Rallies against Islamic law draw counter-protests across US
SEATTLE (AP) - Demonstrators at small but raucous gatherings around the country Saturday raised the specter that extremist interpretations of Islamic law might somehow spread across the U.S., but many of the rallies drew even more boisterous counter-protests by people who called such fears unfounded.
Hundreds of counter-protesters marched through downtown Seattle, banging drums, cymbals and cowbells behind a large sign saying "Seattle stands with our Muslim neighbors." Participants chanted "No hate, no fear, Muslims are welcome here" on their way to City Hall, where dozens of anti-Shariah protesters rallied.
A phalanx of bicycle police officers kept the sides separated during the sanctioned events, but authorities said a large fight broke out after the gatherings concluded. Police used tear gas to disperse rowdy demonstrators and arrested three people for obstructing law enforcement.
In front of the Trump building in downtown Chicago, about 30 people demonstrated against Islamic law and in favor of President Donald Trump, shouting slogans and holding signs that read "Ban Sharia" and "Sharia abuses women." About twice as many counter-protesters marshaled across the street.
A similar scene played out in a park near a New York courthouse, where counter-protesters sounded air-horns and banged pots and pans in an effort to silence an anti-Shariah rally. In St. Paul, Minnesota, state troopers arrested about a half-dozen people when scuffles broke out at the close of competing demonstrations at the state Capitol.
"The theme of today is drowning out racism," said New York counter-protester Tony Murphy, standing next to demonstrators with colorful earplugs. "The more racists get a platform, the more people get attacked."
The rallies, held in more than two dozen U.S. cities, were organized by ACT for America, which claims Islamic law is incompatible with Western democracy.
The organization said it opposes discrimination and supports the rights of those subject to Shariah. However, the Southern Poverty Law Center, which tracks hate groups, calls it the largest American anti-Muslim group.
"I don't believe Islam can peacefully co-exist with the Constitution," said Seattle anti-Shariah demonstrator Aaron Bassford, 29. "We need unity in this country under no ideology and no banner except the Constitution of the United States of America."
But the overwhelming majority of Muslims don't want to replace U.S. law with Islamic law, known as Shariah, and only "radical extremist groups" would call for that, said Liyakat Takim, a professor of Islamic studies at McMaster University in the Canadian city of Hamilton, Ontario.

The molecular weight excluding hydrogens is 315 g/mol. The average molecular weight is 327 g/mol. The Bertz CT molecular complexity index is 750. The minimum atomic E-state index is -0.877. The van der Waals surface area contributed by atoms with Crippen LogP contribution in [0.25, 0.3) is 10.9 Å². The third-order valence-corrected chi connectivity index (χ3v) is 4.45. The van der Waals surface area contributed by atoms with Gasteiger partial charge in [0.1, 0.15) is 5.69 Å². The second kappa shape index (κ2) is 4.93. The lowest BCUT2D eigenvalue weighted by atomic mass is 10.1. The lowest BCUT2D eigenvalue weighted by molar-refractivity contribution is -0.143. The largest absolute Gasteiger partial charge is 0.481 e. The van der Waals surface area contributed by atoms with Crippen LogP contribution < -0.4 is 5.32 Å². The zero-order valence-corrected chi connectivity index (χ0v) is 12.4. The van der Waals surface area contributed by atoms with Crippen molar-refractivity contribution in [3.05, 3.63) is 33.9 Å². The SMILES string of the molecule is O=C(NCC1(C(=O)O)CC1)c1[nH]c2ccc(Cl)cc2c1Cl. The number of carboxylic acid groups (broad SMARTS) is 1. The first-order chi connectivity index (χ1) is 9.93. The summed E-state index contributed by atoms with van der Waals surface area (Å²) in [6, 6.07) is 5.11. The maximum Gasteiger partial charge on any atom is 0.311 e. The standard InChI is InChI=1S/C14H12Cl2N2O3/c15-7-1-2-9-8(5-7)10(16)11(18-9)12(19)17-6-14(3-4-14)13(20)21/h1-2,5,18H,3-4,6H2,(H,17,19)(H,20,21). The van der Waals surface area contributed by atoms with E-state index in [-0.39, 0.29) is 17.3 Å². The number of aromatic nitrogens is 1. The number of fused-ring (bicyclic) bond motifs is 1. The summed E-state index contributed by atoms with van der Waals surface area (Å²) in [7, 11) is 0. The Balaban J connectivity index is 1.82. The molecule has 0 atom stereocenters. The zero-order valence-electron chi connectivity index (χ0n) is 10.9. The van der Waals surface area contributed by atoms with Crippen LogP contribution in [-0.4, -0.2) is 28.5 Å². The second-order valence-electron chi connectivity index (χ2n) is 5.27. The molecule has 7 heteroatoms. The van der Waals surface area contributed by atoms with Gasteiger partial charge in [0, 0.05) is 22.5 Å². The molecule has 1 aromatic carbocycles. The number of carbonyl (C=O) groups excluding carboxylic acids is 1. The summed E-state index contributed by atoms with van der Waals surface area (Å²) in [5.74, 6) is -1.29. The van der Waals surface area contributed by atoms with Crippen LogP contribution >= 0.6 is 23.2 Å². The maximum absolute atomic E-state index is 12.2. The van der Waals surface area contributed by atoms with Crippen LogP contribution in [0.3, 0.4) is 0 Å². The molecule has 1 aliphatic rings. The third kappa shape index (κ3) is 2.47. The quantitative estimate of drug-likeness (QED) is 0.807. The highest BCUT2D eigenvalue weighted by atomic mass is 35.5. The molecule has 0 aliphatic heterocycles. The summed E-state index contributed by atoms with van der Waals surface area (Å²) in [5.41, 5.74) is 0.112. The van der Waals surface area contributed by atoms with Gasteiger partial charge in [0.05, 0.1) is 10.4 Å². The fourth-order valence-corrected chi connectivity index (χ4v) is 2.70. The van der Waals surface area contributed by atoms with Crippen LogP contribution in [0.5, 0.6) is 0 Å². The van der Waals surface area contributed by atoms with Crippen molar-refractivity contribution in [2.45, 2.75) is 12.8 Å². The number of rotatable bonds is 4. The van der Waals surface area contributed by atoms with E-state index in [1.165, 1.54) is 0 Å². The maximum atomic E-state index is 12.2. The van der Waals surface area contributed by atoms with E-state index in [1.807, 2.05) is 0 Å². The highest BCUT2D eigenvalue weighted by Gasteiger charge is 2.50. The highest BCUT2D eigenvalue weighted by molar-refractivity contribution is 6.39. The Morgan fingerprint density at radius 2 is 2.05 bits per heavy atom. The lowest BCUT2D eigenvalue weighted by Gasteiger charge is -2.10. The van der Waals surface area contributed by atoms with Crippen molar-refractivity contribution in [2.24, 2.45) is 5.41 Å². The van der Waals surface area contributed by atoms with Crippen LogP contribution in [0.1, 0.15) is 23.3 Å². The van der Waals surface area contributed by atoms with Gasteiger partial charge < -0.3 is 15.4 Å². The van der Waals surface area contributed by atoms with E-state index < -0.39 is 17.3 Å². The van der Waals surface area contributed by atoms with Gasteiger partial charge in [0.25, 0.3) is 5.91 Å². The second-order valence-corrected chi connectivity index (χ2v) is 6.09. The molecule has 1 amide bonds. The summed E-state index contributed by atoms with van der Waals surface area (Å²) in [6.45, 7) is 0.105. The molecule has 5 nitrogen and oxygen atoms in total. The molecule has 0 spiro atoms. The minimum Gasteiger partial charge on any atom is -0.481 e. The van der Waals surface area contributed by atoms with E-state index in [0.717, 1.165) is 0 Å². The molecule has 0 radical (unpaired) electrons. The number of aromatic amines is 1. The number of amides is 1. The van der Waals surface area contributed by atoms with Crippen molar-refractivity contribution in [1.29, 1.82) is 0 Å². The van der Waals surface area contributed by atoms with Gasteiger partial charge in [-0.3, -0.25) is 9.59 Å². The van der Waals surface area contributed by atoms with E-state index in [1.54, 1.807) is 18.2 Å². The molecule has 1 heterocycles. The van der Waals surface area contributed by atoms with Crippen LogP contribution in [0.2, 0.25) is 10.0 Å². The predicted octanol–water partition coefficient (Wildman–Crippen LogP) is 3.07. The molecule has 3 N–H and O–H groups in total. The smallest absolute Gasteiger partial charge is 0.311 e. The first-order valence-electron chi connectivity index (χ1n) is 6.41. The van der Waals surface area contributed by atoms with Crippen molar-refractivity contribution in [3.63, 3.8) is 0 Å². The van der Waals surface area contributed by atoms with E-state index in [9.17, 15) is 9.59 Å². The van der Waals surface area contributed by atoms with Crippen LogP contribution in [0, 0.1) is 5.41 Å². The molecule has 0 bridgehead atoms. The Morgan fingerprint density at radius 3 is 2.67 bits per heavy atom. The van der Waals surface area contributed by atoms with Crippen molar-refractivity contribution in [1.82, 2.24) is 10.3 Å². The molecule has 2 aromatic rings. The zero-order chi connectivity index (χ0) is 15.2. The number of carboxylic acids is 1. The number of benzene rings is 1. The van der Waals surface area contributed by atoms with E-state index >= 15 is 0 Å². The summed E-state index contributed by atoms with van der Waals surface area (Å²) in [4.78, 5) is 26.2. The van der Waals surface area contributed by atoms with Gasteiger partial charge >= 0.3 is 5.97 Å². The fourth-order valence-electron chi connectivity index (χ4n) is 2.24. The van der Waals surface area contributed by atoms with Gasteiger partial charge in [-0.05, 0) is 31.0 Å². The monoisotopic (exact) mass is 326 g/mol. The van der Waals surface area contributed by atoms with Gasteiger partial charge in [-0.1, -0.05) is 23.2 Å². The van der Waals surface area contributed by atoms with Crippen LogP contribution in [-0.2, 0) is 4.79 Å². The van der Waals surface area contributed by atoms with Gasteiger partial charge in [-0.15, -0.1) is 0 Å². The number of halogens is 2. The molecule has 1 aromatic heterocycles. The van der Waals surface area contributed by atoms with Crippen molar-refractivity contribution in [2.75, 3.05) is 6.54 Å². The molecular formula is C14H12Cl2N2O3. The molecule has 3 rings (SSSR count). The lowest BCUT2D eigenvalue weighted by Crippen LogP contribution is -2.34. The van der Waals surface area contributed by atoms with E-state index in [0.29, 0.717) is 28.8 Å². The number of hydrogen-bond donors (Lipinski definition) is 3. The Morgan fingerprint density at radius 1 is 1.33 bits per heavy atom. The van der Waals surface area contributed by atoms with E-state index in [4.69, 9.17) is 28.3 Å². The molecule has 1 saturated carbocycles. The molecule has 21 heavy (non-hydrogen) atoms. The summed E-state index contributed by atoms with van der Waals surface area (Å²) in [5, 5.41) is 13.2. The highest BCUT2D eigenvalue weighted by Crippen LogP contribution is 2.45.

Shariah, Takim said, refers to guidelines or principles - how Muslims should live. "Fiqh" refers to jurisprudence, or specific laws. The values embedded in Shariah do not change and are shared among Muslims, he said, while fiqh is open to interpretation and change, and in fact differs among Islamic sects and communities.
"The Quran allows slavery. So does the Old Testament. That doesn't mean we allow it today, too," Takim said. "Laws are amenable to change."
In Seattle, activists set up an "Ask an American Muslim" booth to give rally participants on either side a chance to speak with a Muslim.
"American Muslims support the American values and freedoms we all cherish," said Arsalan Bukhari, executive director of the state chapter of the Council on American-Islamic Relations.
The marches come amid a rise in reports of anti-Muslim incidents in the U.S., including arson attacks and vandalism at mosques, harassment of women wearing Muslim head coverings and bullying of Muslim schoolchildren.
In California, small but raucous demonstrations were held in a handful of cities, including San Bernardino, where a husband and wife inspired by the Islamic State group killed 14 people and wounded 22 in a 2015 shooting attack.
Clusters of protesters and counter-protesters gathered on four corners of an intersection at a memorial to the slain, yelling and waving American flags and posters proclaiming various causes. Anti-Islamic law demonstrators marched past the building where the shootings occurred.
"There's an anti-Trump, a pro-Trump, anti-extremists, so there are a variety of messages here," San Bernardino police spokeswoman Eileen Hards said. "There are so many messages going on that I'm not sure who's who."
Anti-Islamic law protester Denise Zamora, 39, said she and others in her group were not opposed to all Muslims.
"We're anti-Shariah. We're anti-radicals," the Upland woman said. She added, of Shariah: "It's coming in very slowly, and a lot of the refugees are bringing that ideology here. All of it is just barbaric."
About 300 people attended San Bernardino's rallies. Three were arrested on suspicion of vandalism for smashing windows of two cars, Hards said.
Associated Press writers Andrew Selsky in Portland, Oregon; Deniz Cam in New York; Jeff Karoub in Detroit; Kimberlee Kruesi in Boise, Idaho; Robert Jablon in Los Angeles; Dave Kolpack in Fargo, North Dakota; and Michael Tarm in Chicago contributed to this report.